Action: Funders can be clearer about whether they are a source of ongoing revenue (supporting current programs and business operations) or periodic capital (investing in structural change). They can play one or both of these necessary roles, but one kind of money cannot substitute for the other. Cultural nonprofits need to do a better job articulating what they need and are asking for, within the context of their artistic strategy and organizational goals.

Reason #4: Finally, we hear from cultural organizations and supporters alike that capitalization is simply too expensive -- the purview of national funders who make sizeable investments in large, anchor institutions. In fact, nothing could be farther than the truth. Even the smallest of organizations can be encouraged to save for a rainy day, and capitalizing community-based organizations needn’t break the bank. (For example, seeding a cash reserve at three months of expenses for a nonprofit with a budget of $150,000 costs just $37,500.) Some funders may find it a more cost effective strategy to meet the complete capital goals of a handful of small organizations, rather than to address a fraction of the capitalization needs of a few large groups.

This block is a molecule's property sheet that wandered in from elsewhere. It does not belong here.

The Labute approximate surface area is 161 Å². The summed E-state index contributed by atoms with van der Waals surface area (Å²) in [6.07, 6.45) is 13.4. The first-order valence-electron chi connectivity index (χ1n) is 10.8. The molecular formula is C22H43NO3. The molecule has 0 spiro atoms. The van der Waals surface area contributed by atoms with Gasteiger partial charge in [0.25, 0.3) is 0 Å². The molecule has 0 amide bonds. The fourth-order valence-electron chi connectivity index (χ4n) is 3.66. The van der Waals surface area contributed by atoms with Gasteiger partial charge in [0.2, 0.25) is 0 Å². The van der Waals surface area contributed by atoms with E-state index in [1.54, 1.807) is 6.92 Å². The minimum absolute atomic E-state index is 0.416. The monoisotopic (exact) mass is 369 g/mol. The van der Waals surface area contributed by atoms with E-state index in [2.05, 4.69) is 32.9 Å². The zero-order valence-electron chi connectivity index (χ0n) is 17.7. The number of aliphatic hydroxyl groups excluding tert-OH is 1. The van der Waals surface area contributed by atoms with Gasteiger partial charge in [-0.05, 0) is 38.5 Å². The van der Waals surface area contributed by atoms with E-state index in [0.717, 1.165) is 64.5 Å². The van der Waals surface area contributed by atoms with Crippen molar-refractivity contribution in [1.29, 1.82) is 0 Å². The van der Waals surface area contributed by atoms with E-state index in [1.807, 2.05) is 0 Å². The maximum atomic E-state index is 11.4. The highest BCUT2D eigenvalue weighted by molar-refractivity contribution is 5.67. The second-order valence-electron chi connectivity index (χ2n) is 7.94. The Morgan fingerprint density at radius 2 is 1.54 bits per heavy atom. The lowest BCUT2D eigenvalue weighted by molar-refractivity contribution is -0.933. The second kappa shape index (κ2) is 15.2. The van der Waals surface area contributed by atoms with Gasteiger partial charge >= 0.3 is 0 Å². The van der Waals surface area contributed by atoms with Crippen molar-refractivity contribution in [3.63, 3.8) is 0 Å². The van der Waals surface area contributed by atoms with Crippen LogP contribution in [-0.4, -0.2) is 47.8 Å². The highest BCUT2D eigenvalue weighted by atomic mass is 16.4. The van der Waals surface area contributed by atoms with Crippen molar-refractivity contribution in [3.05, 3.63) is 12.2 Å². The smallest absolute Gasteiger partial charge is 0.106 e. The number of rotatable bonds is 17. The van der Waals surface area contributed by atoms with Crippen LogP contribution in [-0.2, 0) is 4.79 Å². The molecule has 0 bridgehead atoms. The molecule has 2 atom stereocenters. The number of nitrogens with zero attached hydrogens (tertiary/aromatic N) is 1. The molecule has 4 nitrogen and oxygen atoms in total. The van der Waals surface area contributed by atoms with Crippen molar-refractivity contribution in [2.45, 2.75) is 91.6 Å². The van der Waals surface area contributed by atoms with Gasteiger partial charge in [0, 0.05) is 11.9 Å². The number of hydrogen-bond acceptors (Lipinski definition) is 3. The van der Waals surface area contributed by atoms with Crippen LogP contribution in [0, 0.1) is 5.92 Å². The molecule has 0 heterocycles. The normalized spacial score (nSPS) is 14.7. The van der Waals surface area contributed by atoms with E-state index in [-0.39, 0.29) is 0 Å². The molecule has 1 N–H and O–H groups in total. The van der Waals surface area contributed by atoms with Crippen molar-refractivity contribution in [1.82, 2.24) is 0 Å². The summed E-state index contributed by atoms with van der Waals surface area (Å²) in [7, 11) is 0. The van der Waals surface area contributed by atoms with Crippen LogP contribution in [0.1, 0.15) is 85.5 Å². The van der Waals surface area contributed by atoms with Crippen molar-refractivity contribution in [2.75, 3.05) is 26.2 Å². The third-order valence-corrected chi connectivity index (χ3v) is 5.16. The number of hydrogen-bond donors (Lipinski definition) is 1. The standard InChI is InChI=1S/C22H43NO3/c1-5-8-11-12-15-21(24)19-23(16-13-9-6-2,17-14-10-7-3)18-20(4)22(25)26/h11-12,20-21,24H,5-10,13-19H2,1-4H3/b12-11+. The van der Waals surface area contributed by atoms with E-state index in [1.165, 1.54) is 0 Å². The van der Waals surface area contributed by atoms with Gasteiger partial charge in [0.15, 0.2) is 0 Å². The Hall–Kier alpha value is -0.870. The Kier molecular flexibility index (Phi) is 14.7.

Action: Cultural groups should be encouraged to set surplus and savings goals each year as part of the budgeting process. Grantmakers who aren’t able to make capital investments can still support healthy capitalization by paying for planning, collaborating with other funders, or simply employing funding practices that support long-term financial health (for example, by providing full cost project funding or recurring general operating revenue.)

Overcoming these obstacles will not happen overnight. It will require cultural grantmakers and organizations alike to establish trust, embrace data-driven planning, educate themselves about the different roles money can play in advancing artistic goals, and accept that capitalization is not a fad, but a way of life - for every cultural organization.

What else gets in the way of candid dialogue about true, full capital needs? Please send us your feedback.

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If you are interested in learning more about Arts, Culture & Humanities results from NFF’s 2014 State of the Sector Survey, join a free webinar this Thursday, September 25th at 3:00 pm EST. Click here to register.

State of the Arts: Exploring NFF's 2014 Survey Results

Thursday, September 25th from 3:00-4:00 pm EST